Tuesday, December 13, 2016

Not long ago, the Army had a blog problem.

Gen. Peter Schoomaker, then-Army chief of staff, castigated military bloggers in a 2005 memorandum, citing security risks. As if to underscore Schoomaker’s message, a 2006 cartoon published by the office of the Army’s Chief Information Officer depicted the “Insurgent of the Month” winner thanking military bloggers for leaking valuable secrets on the internet. Soon after, Army policies threatened to squash military blogs altogether as influential military bloggers went offline, including Army Capt. Matt Gallagher, whose blog later served as the basis for the war memoir Kaboom: Embracing the Suck in a Savage Little War.

The Pentagon has since done an about-face, becoming a major social media adopter. The U.S. Army alone has millions of followers on Facebook and Twitter—a number that doesn’t include countless more fans of Army units, installations and agencies. Top Army leaders have jumped on the social media bandwagon, too; hardly a day goes by without a picture of Undersecretary Patrick J. Murphy doing pushups with cadets or Secretary Eric Fanning’s clever memes.

Blogs and social media are having a major effect on military operations, leadership and culture. Here are just three ways.

1. Secrecy Rethought

Army officials were aghast in the early years of the Iraq War when photographs of badly mangled Humvees appeared in online forums. Some leaders went so far as to accuse bloggers of tipping off insurgent groups to key vulnerabilities. Those concerns were overblown for two reasons. First, insurgents were well aware that soft-skinned Humvees were vulnerable to roadside bombs—hence, why they planted roadside bombs. Second, those leaks seemed downright quaint in light of massive leaks from then-Army Pfc. Chelsea Manning and then-National Security Agency contractor Edward Snowden.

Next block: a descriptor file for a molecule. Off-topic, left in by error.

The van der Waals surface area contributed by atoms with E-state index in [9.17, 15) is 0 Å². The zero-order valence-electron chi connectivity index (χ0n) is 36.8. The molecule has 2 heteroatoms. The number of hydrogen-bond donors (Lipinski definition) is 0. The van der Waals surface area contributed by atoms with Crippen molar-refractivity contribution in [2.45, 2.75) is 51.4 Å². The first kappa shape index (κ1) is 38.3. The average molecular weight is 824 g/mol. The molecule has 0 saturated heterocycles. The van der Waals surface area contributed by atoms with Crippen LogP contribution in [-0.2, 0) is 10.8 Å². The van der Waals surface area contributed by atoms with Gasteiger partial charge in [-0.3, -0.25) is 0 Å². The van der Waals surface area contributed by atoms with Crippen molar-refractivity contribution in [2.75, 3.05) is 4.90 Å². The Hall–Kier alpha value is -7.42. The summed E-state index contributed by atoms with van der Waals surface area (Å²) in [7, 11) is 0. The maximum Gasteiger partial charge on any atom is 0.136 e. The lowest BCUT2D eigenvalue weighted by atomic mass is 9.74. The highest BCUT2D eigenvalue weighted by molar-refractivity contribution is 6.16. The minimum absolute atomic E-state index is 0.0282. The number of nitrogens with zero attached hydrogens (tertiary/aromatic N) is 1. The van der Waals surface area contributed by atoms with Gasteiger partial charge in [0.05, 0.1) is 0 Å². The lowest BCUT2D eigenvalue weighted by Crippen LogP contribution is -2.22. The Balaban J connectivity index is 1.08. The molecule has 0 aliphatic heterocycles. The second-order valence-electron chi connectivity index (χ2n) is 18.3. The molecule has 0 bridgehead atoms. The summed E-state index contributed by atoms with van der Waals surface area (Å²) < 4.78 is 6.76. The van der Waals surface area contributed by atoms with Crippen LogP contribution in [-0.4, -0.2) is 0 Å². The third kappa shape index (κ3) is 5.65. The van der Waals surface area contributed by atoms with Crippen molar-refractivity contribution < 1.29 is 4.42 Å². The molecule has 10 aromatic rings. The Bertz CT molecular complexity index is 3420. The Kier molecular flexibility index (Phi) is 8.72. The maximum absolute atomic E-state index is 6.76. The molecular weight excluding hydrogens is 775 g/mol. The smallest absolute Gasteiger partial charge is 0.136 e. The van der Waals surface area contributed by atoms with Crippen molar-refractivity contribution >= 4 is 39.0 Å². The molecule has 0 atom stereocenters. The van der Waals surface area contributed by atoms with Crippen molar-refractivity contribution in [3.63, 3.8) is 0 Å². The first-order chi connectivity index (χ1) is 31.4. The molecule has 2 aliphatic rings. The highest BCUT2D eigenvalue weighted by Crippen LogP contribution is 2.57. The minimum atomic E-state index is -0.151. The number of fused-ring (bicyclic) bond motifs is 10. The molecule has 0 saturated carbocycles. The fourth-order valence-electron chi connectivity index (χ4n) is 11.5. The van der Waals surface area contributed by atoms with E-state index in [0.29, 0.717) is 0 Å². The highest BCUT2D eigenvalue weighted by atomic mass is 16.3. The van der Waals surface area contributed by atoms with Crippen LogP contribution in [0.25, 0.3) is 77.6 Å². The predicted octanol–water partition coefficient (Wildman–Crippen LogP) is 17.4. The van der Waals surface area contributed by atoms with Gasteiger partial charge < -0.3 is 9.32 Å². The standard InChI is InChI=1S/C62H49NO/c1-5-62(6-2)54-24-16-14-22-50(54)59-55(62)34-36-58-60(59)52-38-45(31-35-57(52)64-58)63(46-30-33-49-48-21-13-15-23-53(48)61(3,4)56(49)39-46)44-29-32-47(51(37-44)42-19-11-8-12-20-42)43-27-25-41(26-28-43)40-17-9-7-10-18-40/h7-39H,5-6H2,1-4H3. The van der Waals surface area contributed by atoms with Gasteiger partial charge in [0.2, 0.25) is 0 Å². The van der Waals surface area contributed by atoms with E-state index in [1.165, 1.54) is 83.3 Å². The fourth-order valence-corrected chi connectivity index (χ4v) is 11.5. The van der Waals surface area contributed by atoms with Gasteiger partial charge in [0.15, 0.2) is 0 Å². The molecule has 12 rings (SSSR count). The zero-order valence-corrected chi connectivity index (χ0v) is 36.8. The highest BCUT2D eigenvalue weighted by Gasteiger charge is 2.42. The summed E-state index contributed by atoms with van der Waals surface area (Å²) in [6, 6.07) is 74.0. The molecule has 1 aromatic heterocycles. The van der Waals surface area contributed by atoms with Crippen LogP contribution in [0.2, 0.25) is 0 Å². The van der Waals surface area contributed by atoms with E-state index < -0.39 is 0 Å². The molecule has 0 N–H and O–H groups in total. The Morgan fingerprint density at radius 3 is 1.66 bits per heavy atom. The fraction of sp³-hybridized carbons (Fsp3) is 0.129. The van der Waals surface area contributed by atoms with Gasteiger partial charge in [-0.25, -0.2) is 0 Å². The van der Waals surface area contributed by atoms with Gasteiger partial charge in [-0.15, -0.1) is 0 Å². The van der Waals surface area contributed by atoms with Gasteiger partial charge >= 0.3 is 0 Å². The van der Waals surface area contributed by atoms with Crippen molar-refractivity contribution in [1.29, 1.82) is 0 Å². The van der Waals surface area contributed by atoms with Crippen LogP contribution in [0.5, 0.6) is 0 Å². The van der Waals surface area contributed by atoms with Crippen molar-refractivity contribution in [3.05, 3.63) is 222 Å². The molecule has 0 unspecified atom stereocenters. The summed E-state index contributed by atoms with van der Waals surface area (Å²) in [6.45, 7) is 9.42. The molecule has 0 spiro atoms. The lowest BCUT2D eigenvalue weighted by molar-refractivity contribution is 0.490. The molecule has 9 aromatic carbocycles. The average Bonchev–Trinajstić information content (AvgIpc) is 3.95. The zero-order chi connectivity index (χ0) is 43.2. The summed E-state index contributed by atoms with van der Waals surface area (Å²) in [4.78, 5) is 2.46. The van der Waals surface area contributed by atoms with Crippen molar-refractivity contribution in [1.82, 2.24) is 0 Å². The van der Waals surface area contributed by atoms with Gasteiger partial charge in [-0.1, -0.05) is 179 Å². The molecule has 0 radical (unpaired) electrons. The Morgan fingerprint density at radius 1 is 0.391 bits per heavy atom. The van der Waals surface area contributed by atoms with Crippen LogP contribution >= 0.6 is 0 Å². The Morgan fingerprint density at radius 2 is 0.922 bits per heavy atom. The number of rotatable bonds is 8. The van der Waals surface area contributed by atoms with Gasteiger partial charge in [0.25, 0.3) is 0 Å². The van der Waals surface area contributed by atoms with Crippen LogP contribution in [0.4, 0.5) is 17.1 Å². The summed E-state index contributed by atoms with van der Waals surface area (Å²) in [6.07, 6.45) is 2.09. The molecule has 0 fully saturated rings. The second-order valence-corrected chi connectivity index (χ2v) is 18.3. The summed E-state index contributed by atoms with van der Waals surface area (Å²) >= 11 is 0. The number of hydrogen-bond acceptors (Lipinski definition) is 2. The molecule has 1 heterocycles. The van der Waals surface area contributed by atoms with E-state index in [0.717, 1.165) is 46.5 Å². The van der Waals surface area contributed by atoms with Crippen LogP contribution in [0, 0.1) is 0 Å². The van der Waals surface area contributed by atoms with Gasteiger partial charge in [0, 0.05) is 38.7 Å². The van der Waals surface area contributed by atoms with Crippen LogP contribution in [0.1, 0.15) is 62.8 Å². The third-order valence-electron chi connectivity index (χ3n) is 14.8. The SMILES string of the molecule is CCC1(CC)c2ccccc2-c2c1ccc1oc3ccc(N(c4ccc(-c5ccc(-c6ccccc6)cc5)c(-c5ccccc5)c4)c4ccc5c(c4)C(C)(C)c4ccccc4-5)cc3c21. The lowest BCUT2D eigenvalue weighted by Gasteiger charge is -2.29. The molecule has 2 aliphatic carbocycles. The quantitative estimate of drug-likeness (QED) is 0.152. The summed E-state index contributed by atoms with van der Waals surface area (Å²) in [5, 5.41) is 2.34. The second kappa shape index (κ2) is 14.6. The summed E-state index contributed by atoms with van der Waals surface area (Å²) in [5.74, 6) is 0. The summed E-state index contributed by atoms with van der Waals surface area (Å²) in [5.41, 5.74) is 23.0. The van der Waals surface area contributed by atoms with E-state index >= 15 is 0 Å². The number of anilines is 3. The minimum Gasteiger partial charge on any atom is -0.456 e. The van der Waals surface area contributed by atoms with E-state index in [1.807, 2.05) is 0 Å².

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(Credit: U.S. Air Force photo Alejandro Pena)

While American military bloggers have yet to be linked to any major security breach, that’s not to say social media can’t be used to tip off adversaries. In 2011, an information technology consultant in Abbottabad, Pakistan, tweeted reports of helicopters and a loud explosion, only to find out later the aircraft were involved in the raid that killed al-Qaida leader Osama bin Laden.

Military planners will have to contend with smartphones being ubiquitous. That could make surprise and secrecy more problematic, although it could also work to military advantage. Some military

experts suggest that publicizing major military offensives well in advance—for

example, the long-anticipated offensive on Mosul, Iraq—can serve military objectives such as encouraging civilian populations to flee, allowing allied troops to better identify enemy fighters.

2. Better Connections, Stronger Communities

Military life is turbulent. Frequent deployments and multiple duty stations have traditionally made it difficult for service members and their families to maintain long-lasting friendships. Fortunately, social media allows troops to keep in touch with their basic training buddies, even if their friends eventually depart the service.